Posts Filed Under Family Life

Da Bomb

posted by Momo Fali on March 23, 2009

On Saturday night, our family attended a dinner party in honor of our niece’s college graduation. It was an elegant little affair, complete with great conversation, an around the world beer tour and some delicious food.

The home of our hosts was amazingly decorated and resembled an English manor. It was a sprawling abode, sitting on a golf course and even had a pond out back with swans swimming about. Thank goodness I took my fake Coach handbag and wore my best Target jacket!

After a few Coronas, Amstel Lights and Red Stripes I still managed to be on my best behavior. But, on the way home I decided to let my real riff-raff self come out and said, “That sure was a nice party. Their house was unbelievable and the food was da’ bomb diggity.”

Then my son, who was all pumped up on mini-cheesecake and juice boxes, piped up from the back seat and said, “Nuh-uh! The food was really good!”

Mister Messiah

posted by Momo Fali on March 20, 2009

Because of my son’s ear tubes, I still have to help him at bath time. The last thing we need is an ear drum full of playground scum mixed with shampoo.

As I was lifting him out of the tub last night, I grabbed him with the towel and said, “Come here, Mister”.

He corrected me and replied, “I’m a Master”.

I smiled. “That’s true. You’ll be a Master for a few more years and then you’ll be a Mister, and your sister will be a Miss until she gets married.” As I handed him his pajama shirt I said, “When you get big, you’ll get married too.”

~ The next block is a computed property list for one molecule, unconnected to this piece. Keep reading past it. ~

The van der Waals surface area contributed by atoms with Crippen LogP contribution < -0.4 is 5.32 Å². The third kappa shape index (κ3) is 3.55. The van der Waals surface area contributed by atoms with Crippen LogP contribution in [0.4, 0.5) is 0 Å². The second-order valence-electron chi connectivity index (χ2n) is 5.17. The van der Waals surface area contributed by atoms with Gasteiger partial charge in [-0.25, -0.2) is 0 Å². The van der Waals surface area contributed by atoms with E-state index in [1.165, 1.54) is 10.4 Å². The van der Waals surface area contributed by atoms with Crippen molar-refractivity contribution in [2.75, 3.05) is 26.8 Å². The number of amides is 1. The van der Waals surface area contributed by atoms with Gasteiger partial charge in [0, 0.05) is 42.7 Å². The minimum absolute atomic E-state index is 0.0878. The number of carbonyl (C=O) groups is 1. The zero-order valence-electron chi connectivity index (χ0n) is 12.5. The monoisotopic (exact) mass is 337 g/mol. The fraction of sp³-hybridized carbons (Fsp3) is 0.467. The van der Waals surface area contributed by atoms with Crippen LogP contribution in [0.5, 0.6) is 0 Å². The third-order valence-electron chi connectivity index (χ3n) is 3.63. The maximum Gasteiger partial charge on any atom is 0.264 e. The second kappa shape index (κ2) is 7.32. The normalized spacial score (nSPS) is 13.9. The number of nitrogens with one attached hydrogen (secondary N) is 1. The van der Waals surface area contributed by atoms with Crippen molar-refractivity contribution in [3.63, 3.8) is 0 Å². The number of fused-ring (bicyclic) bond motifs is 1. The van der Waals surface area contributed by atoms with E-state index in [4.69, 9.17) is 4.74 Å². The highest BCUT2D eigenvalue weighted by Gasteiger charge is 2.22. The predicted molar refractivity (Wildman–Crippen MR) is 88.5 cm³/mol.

“I will?”

I brushed his hair. “You will if you want to.” Then, thinking he might give me a hint as to whether he has a crush on anyone I asked, “Who do you think you’ll marry?”

He thought for a moment then said, “I think I’ll marry my sister”.

I laughed. “You can’t marry your sister. You can’t marry me, or your Dad, or your cousins, or anyone else in our family.” I left out the part about some places in the world which still let you do that. I’m talking to you, West Virginia.

“So, since you can’t marry your sister, who do you think it will be?”

And, I will never accuse my boy of not aiming for the top because he went ever so slightly higher than his sibling when he exclaimed, “I want to marry Jesus!”

Cheese Puffs

posted by Momo Fali on March 9, 2009

Last week, we were playing a board game together as a family when my husband blocked our six year old son’s next move. Our boy saw his dad’s defensive strategy and proclaimed, “Damn it, Daddy!”

He didn’t realize he had said anything wrong, so we explained that it was bad, and he need not ever say it again. We didn’t need to ask him where he learned it. We knew he had picked it up while playing games with his dad. My husband’s competitive nature has also been responsible for teaching our son the words, “sucker” and “crap”.

My husband, the sailor, also taught our daughter her first curse word. When she was about two years old we were driving in the car when, out-of-the-blue, we heard the “F” word come from the back seat. Before we had a chance to stop her, she had said it about ten times in a row. At least she used it in the proper venue. Clearly, she had heard that while driving in the car with her dad.